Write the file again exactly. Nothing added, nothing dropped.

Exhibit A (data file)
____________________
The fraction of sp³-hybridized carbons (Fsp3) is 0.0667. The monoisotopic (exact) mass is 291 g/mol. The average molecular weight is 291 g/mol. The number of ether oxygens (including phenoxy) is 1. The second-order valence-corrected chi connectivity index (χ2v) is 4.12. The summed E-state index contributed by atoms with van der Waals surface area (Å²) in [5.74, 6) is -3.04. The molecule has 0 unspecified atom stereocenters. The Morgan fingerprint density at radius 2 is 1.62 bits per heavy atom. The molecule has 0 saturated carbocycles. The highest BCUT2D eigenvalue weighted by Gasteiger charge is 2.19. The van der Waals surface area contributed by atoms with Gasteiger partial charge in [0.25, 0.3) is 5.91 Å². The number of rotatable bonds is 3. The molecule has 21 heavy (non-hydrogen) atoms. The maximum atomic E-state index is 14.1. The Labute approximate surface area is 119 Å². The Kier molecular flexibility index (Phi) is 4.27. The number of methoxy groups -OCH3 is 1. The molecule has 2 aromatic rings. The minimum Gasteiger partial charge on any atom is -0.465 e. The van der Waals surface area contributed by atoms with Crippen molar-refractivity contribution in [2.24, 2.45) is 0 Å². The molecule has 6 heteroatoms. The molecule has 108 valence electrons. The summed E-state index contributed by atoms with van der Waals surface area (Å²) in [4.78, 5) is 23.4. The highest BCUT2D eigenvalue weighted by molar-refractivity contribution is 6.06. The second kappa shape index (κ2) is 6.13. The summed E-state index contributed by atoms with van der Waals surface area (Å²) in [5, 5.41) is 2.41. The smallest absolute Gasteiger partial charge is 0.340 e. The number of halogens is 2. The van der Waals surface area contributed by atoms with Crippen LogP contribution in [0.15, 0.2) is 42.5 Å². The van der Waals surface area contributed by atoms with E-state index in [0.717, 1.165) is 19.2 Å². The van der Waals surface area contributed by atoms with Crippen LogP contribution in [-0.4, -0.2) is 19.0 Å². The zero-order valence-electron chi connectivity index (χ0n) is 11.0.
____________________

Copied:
The fraction of sp³-hybridized carbons (Fsp3) is 0.0667. The monoisotopic (exact) mass is 291 g/mol. The average molecular weight is 291 g/mol. The number of ether oxygens (including phenoxy) is 1. The second-order valence-corrected chi connectivity index (χ2v) is 4.12. The summed E-state index contributed by atoms with van der Waals surface area (Å²) in [5.74, 6) is -3.04. The molecule has 0 unspecified atom stereocenters. The Morgan fingerprint density at radius 2 is 1.62 bits per heavy atom. The molecule has 0 saturated carbocycles. The highest BCUT2D eigenvalue weighted by Gasteiger charge is 2.19. The van der Waals surface area contributed by atoms with Gasteiger partial charge in [0.25, 0.3) is 5.91 Å². The number of rotatable bonds is 3. The molecule has 21 heavy (non-hydrogen) atoms. The maximum atomic E-state index is 14.1. The Labute approximate surface area is 119 Å². The Kier molecular flexibility index (Phi) is 4.27. The number of methoxy groups -OCH3 is 1. The molecule has 2 aromatic rings. The minimum Gasteiger partial charge on any atom is -0.465 e. The van der Waals surface area contributed by atoms with Crippen molar-refractivity contribution in [2.24, 2.45) is 0 Å². The molecule has 6 heteroatoms. The molecule has 108 valence electrons. The summed E-state index contributed by atoms with van der Waals surface area (Å²) in [4.78, 5) is 23.4. The highest BCUT2D eigenvalue weighted by molar-refractivity contribution is 6.06. The second kappa shape index (κ2) is 6.13. The summed E-state index contributed by atoms with van der Waals surface area (Å²) in [5, 5.41) is 2.41. The smallest absolute Gasteiger partial charge is 0.340 e. The number of halogens is 2. The van der Waals surface area contributed by atoms with Crippen LogP contribution in [0.15, 0.2) is 42.5 Å². The van der Waals surface area contributed by atoms with E-state index in [0.717, 1.165) is 19.2 Å². The van der Waals surface area contributed by atoms with Crippen LogP contribution in [-0.4, -0.2) is 19.0 Å². The zero-order valence-electron chi connectivity index (χ0n) is 11.0.